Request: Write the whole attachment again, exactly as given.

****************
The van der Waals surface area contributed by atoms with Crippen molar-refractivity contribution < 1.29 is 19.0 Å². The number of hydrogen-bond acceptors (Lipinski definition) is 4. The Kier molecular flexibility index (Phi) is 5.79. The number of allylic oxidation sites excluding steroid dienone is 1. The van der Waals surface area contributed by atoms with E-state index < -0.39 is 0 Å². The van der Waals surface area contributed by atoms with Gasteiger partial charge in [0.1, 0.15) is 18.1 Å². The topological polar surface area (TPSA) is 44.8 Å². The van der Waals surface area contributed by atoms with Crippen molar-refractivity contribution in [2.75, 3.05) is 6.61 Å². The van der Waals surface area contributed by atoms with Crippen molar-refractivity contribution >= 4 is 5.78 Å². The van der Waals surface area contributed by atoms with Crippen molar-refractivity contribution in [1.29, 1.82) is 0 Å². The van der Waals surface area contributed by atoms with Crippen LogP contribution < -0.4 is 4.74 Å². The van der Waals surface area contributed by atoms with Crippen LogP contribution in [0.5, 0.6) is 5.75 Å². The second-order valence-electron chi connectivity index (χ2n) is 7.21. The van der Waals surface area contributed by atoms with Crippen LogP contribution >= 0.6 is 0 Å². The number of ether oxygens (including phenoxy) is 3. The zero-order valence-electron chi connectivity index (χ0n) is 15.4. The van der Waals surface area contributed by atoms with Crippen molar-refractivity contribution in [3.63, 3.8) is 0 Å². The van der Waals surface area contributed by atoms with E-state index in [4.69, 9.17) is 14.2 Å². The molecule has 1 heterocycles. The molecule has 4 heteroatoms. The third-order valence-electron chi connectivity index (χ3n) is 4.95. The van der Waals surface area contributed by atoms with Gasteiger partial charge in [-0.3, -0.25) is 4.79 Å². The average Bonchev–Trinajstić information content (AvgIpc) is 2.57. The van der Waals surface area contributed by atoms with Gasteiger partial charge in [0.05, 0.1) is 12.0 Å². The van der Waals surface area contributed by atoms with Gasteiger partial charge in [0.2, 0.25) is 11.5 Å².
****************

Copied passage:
The van der Waals surface area contributed by atoms with Crippen molar-refractivity contribution < 1.29 is 19.0 Å². The number of hydrogen-bond acceptors (Lipinski definition) is 4. The Kier molecular flexibility index (Phi) is 5.79. The number of allylic oxidation sites excluding steroid dienone is 1. The van der Waals surface area contributed by atoms with E-state index < -0.39 is 0 Å². The van der Waals surface area contributed by atoms with Gasteiger partial charge in [0.1, 0.15) is 18.1 Å². The topological polar surface area (TPSA) is 44.8 Å². The van der Waals surface area contributed by atoms with Crippen molar-refractivity contribution in [2.75, 3.05) is 6.61 Å². The van der Waals surface area contributed by atoms with Crippen molar-refractivity contribution >= 4 is 5.78 Å². The van der Waals surface area contributed by atoms with Crippen molar-refractivity contribution in [1.29, 1.82) is 0 Å². The van der Waals surface area contributed by atoms with Crippen LogP contribution < -0.4 is 4.74 Å². The van der Waals surface area contributed by atoms with Crippen LogP contribution in [0.5, 0.6) is 5.75 Å². The second-order valence-electron chi connectivity index (χ2n) is 7.21. The van der Waals surface area contributed by atoms with Crippen LogP contribution >= 0.6 is 0 Å². The number of ether oxygens (including phenoxy) is 3. The zero-order valence-electron chi connectivity index (χ0n) is 15.4. The van der Waals surface area contributed by atoms with Crippen molar-refractivity contribution in [3.63, 3.8) is 0 Å². The van der Waals surface area contributed by atoms with E-state index in [4.69, 9.17) is 14.2 Å². The molecule has 1 heterocycles. The molecule has 4 heteroatoms. The third-order valence-electron chi connectivity index (χ3n) is 4.95. The van der Waals surface area contributed by atoms with Gasteiger partial charge in [-0.3, -0.25) is 4.79 Å². The average Bonchev–Trinajstić information content (AvgIpc) is 2.57. The van der Waals surface area contributed by atoms with Gasteiger partial charge in [0.05, 0.1) is 12.0 Å². The van der Waals surface area contributed by atoms with Gasteiger partial charge in [0.2, 0.25) is 11.5 Å².